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Networking Renaissance is here – stop accepting misery

on ‎04-18-2013 11:45 AM

By Mike Banic, Vice President of Global Marketing, HP Networking


MB_small.jpgI lead worldwide marketing for HP Networking, so my life reflects the reality of Thomas Friedman’s “The World is Flat.” Many of the people with whom I work are in different locations, so I am on the phone, in video chats and sharing apps in a collaboration tool. I rely on unified communication and collaboration apps.


You must be wondering what my misery is. My misery is the inconsistent user experience. I love UC&C tools, but they don’t always work consistently depending on the content I share or the location of the other person(s) on the call.


I chatted with some network managers and learned they are in the same camp. Network managers live in a world where networks must be overprovisioned, box-by-box using command line interface. This operating model is decades old, almost like network operations have been stuck in the dark ages.


Software-defined Networks mark the beginning of the networking renaissance era 


At the Open Networking Summit this week, I saw HP’s new UC&C SDN application for Microsoft Lync work magic and so did many others. The magic we saw is SDN giving the network application fluency, dynamically adapting to deliver a consistent user experience.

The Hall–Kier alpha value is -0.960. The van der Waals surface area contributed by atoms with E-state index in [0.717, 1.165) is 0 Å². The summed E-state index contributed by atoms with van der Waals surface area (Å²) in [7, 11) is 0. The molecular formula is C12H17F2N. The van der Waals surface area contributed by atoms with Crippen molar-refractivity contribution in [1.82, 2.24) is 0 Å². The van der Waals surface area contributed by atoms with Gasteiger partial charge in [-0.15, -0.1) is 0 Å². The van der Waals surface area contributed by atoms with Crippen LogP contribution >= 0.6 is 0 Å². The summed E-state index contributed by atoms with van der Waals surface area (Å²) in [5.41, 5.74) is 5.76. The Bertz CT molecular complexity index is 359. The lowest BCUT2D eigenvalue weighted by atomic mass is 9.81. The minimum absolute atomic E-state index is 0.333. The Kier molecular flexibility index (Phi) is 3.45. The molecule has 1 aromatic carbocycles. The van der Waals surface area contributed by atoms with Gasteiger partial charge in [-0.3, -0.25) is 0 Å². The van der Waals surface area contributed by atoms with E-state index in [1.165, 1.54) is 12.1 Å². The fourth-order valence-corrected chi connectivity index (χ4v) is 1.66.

HP collaborated with Microsoft to create a new prototype HP UC&C SDN Application for Lync built on HP’s Virtual Application Networks SDN controller.



Figure 1: UC&C SDN Application for Lync


The UC&C SDN application uses information passed from an SDN API developed as a proof of concept on the Microsoft Lync Server. The information includes user, application, protocol, and bandwidth. The SDN application uses this information to dynamically program HP OpenFlow-enabled switches from a central point for consistent traffic engineering across the network.


What does this mean? Calls always have land-line clarity. Video is smooth, not choppy. PowerPoint presentations on a shared desktop transition smoothly. This is magic.


According to the network managers I interviewed, configuring networks to deliver QoS for IP voice and video is a complex and tedious process. In addition, hard to isolate, untrusted, and sometimes encrypted traffic makes delivering a reliable user experience virtually impossible for softphones running on today’s networks. They said it was all untenable – this app can end their misery too!


If you want to know more, or even if you are skeptical, please visit our Web site.


Stay tuned for more exciting news from HP on software-defined networks.



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